Stocks tiptoe higher before Fed, yen intervention alarms flare
By Ankur Banerjee and Lawrence White
SINGAPORE/LONDON (Reuters) – Subdued stocks inched higher on Wednesday ahead of a policy decision from the Federal Reserve later in the day, while the yen was stuck near one-year lows against the dollar as Tokyo ramped up intervention warnings.
Europe’s benchmark STOXX index rose 0.46%, more positive than the 0.1% gain in MSCI’s broadest index of Asia-Pacific shares outside Japan which has clocked three straight months of losses.
Japan’s Nikkei was 2% higher as investors remained on red alert for yen-buying intervention from authorities to try to scrape the currency off the floor after recent central bank policy tweaks failed to reverse its recent losses.
The spotlight on Wednesday will meanwhile firmly be on the Federal Reserve’s policy decision, with the central bank widely expected to hold rates steady.
Comments from Fed Chair Jerome Powell will be scrutinised to gauge where interest rates are headed and how long they will stay higher.
Erik Weisman, chief economist and portfolio manager at MFS Investment Management, said the Fed would keep the option of future rate hikes firmly on the table until the labour market cools considerably and inflationary pressures ease.
“Chairman Powell will also argue that the lagged effects of past hikes have not fully impacted the economy and that patience is prudent,” Weisman said.
Markets are pricing in a 29% chance of a 25 basis point hike in December and a 35% chance of a 25 bps hike in January, the CME FedWatch tool showed.
U.S. stocks looked set for a shakier start on Wednesday, with S&P e-mini futures, NASDAQ futures and DOW futures all down around 0.21%.
Treasury yields remained elevated, with the yield on 10-year Treasury notes up 4 basis points to 4.914%. The yield on the 30-year Treasury bond was up 5.3 basis points to 5.077%. [US/]
The two-year U.S. Treasury yield, which typically moves in step with interest rate expectations, was up 0.8 basis points at 5.079%.
Claudio Irigoyen, global head of economics at BofA Global Research, said the most important question for the next three to five years in the discussion about U.S. fiscal policy is whether interest rates will go back to pre-pandemic levels.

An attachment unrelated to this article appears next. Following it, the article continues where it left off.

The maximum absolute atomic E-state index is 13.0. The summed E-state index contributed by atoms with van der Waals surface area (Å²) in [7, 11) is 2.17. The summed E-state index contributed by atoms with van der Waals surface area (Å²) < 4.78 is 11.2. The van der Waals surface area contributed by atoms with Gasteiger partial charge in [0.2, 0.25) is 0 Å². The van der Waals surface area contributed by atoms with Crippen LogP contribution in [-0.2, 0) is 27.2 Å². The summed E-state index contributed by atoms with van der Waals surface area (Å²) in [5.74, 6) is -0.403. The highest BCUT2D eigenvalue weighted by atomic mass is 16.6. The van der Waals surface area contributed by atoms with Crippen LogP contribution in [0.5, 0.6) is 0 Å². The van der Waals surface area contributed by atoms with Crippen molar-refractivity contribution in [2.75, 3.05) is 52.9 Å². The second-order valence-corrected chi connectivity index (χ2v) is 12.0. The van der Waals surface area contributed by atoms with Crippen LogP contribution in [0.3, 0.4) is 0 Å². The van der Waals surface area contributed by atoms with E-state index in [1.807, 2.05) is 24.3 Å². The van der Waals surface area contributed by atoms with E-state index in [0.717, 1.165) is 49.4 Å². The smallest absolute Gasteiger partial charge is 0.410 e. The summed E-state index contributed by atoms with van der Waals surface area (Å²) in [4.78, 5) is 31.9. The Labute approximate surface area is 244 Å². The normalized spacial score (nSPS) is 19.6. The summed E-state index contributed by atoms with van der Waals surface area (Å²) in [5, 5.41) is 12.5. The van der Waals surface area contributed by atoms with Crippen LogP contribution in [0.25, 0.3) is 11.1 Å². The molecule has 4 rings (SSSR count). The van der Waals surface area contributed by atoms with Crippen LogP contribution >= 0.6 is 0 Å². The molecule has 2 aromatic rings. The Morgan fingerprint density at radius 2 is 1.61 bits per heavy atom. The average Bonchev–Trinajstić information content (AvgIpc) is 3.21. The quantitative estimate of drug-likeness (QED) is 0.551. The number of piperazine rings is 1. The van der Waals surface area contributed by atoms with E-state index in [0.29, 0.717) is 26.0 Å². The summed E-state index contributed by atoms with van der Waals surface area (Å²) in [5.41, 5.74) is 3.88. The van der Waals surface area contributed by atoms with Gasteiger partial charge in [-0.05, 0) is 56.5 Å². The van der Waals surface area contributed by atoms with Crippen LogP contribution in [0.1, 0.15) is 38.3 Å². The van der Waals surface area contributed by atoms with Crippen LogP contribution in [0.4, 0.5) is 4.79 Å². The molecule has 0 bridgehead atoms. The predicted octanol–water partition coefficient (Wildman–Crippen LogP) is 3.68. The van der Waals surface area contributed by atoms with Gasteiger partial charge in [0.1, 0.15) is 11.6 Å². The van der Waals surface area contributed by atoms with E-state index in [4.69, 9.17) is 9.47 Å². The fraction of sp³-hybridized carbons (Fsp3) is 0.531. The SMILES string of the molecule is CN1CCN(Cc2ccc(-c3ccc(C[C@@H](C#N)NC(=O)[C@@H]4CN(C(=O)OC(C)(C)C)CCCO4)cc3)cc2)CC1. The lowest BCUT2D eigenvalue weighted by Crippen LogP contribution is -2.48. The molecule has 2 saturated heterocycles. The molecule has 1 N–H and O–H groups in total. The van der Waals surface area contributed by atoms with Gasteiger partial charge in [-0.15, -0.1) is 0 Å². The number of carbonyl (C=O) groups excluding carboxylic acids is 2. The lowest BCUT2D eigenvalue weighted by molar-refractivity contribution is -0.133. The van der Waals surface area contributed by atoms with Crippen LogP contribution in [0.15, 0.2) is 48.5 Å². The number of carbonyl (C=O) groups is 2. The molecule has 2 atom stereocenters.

“Or if this is a new regime of higher real interest rates,” Irigoyen said. “And I think that I am more on the camp of the second option.”
Market focus in Asia was firmly on the yen in the wake of the Bank of Japan’s decision to tweak its bond yield control policy again on Tuesday, further loosening its grip on long-term interest rates.
The move drove a broad slide in the yen on Tuesday, sending it tumbling to a one-year low against the dollar and touching a 15-year low against the euro as investors had expected a bigger BOJ step towards ending years of massive monetary stimulus.
“The market has seen the tweak to a flexible regime as clear dovish development,” said Chris Weston, head of research at Pepperstone.
“Once again market players have been left frustrated by the lack of urgency shown by the BOJ, and either closed yen longs or flipped into outright yen shorts.”
The sharp drop in the yen prompted a fresh and sterner warning from Japan’s top currency diplomat Masato Kanda that authorities were on standby to respond to recent “one-sided, sharp” moves in the currency.
The yen strengthened 0.24% to 151.31 per dollar following the comments but remained close to one-year lows of 151.74 it hit on Tuesday and the three-decade low of 151.94 touched last year, which triggered an intervention by Tokyo at the time.
Against a basket of currencies, the dollar was up 0.12% at 106.79. Sterling was last at $1.2151, down 0.2% on the day.
Data on Wednesday showed Asia’s manufacturers faced worsening pressure in October with factory activity in China slipping back into decline, clouding recovery prospects for the region’s major exporters already squeezed by weaker global demand and higher prices.
Oil prices rose ahead of the Fed decision, with the market keeping a close eye on the latest developments in the Israel-Hamas conflict, as geopolitical risks offset record production levels in the U.S.
U.S. crude rose 0.43% to $81.45 per barrel and Brent was at $85.55, up 0.62% on the day. [O/R]
(Reporting by Ankur Banerjee in Singapore and Lawrence White in London, additional reporting by Tom Westbrook; Editing by Shri Navaratnam, Miral Fahmy and Alison Williams)
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